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A Russian hacking group makes an unwelcome return. Government information security officials are preparing for coronavirus' ripple effect. And a threat detection provider raises another $60 million. This is CyberScoop for Thursday, March 12.

Moscow’s L33T team appears to be spying on Armenian government officials

Turla, a hacking group believed to be working on behalf of Russia’s FSB intelligence agency, has intrigued and bedeviled researchers for more than a decade. Their latest move is another sign of how selective they are in their targets. Anti-virus firm ESET found the hackers snooping on just a handful of visitors to Armenian websites, including that of Armenia’s embassy in Moscow. When subtlety rather than brute force is required, Moscow calls on Turla. Sean Lyngaas has the report.

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Coronavirus means tougher data protections for government CIOs

Last week, the National Association of State Chief Information Officers resurfaced a 2007 document outlining the steps CIOs should take during a mass outbreak of influenza or other contagious disease. Much of the guidance is timeless: plan for an expanded number of employees working remotely, prioritize access for critical government workers such as health officials and create contingency plans in case personnel fall ill. But technology has greatly evolved over the last 13 years, and so have the roles that CIOs play in statewide administration, disaster planning and emergency response, NASCIO Executive Director Doug Robinson said. “CIOs have become the business leaders of government IT instead of just the plumbers,” he said. StateScoop broke it down.

Trump administration makes a move on cyber jobs program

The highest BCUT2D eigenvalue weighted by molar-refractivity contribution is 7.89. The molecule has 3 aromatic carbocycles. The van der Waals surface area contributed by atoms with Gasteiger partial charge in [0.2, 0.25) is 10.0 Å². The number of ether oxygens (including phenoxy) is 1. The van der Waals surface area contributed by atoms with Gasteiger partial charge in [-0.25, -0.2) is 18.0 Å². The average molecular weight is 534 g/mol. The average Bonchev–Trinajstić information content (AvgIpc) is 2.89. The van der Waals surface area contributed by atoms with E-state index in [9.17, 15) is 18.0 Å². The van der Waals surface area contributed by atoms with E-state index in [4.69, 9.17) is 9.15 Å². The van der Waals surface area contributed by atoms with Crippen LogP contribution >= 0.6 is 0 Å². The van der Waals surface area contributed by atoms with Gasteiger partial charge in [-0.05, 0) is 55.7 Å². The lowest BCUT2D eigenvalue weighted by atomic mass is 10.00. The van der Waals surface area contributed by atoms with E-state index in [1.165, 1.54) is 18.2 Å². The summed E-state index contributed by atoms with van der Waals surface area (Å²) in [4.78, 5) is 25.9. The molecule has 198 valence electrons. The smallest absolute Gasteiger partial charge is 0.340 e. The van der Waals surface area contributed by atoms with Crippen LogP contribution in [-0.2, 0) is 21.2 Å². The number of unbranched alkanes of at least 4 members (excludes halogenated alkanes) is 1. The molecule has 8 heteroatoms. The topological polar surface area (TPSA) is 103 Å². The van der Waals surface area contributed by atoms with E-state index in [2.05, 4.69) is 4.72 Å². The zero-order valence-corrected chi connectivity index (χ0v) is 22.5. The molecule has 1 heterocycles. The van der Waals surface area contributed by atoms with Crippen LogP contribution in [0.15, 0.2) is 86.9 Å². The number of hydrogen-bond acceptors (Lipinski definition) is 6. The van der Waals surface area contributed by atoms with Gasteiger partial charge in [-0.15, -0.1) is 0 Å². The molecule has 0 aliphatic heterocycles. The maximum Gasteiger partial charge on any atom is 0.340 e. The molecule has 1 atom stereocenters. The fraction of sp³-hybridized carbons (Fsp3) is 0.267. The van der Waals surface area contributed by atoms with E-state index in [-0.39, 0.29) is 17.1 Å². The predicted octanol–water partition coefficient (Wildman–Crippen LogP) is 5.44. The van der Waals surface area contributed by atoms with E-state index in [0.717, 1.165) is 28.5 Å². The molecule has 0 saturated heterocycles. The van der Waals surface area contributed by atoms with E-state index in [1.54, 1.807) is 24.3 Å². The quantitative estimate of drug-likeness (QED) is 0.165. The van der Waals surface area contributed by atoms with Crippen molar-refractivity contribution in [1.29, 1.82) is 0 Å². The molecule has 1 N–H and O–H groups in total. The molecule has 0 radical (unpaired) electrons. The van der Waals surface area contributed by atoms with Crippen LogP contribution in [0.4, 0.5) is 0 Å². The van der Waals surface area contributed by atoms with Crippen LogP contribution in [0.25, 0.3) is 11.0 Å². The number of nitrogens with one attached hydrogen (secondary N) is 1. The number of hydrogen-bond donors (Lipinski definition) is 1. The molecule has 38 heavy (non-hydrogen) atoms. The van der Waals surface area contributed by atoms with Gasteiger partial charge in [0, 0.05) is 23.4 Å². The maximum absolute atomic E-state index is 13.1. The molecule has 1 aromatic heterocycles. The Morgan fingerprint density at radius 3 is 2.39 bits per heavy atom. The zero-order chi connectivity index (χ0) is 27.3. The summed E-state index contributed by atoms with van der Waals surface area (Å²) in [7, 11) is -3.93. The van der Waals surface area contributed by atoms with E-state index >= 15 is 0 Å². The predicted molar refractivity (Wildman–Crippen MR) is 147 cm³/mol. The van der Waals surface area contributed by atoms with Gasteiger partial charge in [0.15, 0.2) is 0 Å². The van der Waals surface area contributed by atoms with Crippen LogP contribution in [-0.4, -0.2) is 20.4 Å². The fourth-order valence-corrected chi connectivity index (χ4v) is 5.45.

Ten short-term job descriptions have been posted to USAJobs.gov as opportunities for federal employees who’ve completed the Federal Cybersecurity Reskilling Academy. So far, there are roles listed at the Department of Homeland Security, Environmental Protection Agency and Department of Veterans Affairs. Some of the listings are looking for multiple people to hire on an ongoing basis between 24 and 40 hours a week. The effort, led by the offices of Management and Budget and Personnel Management, comes as participants in the first reskilling cohorts have struggled to find work. Though they’ve received training for critical, but under-filled, cybersecurity jobs, they often don’t meet the basic requirements of the job listings, such as a traditional college degree. Billy Mitchell has more at FedScoop.

Threat detection service picks up more funding

Security vendor Arctic Wolf, which provides managed threat detection services, announced Wednesday it has raised another $60 million, bringing its total funding to $151.2 million. The company advertises security operations centers as-a-service, meaning they help customer detect threats, then investigate any anomalies. It's one of a number of services meant to help track down real security issues through a wave of innocuous alerts. Venture firms Stereo Capital and Blue Cloud Ventures led the round. Next, Arctic Wolf says it plans to expand to new markets. We've covered them before.

'Living off the land'

CyberInt's Daniela Perlmutter talks with CyberScoop Editor-in-Chief Greg Otto about a hacker group that has been using tools it finds freely on the internet, utilizing them in in a practice known as “living off the land.” Watch here.

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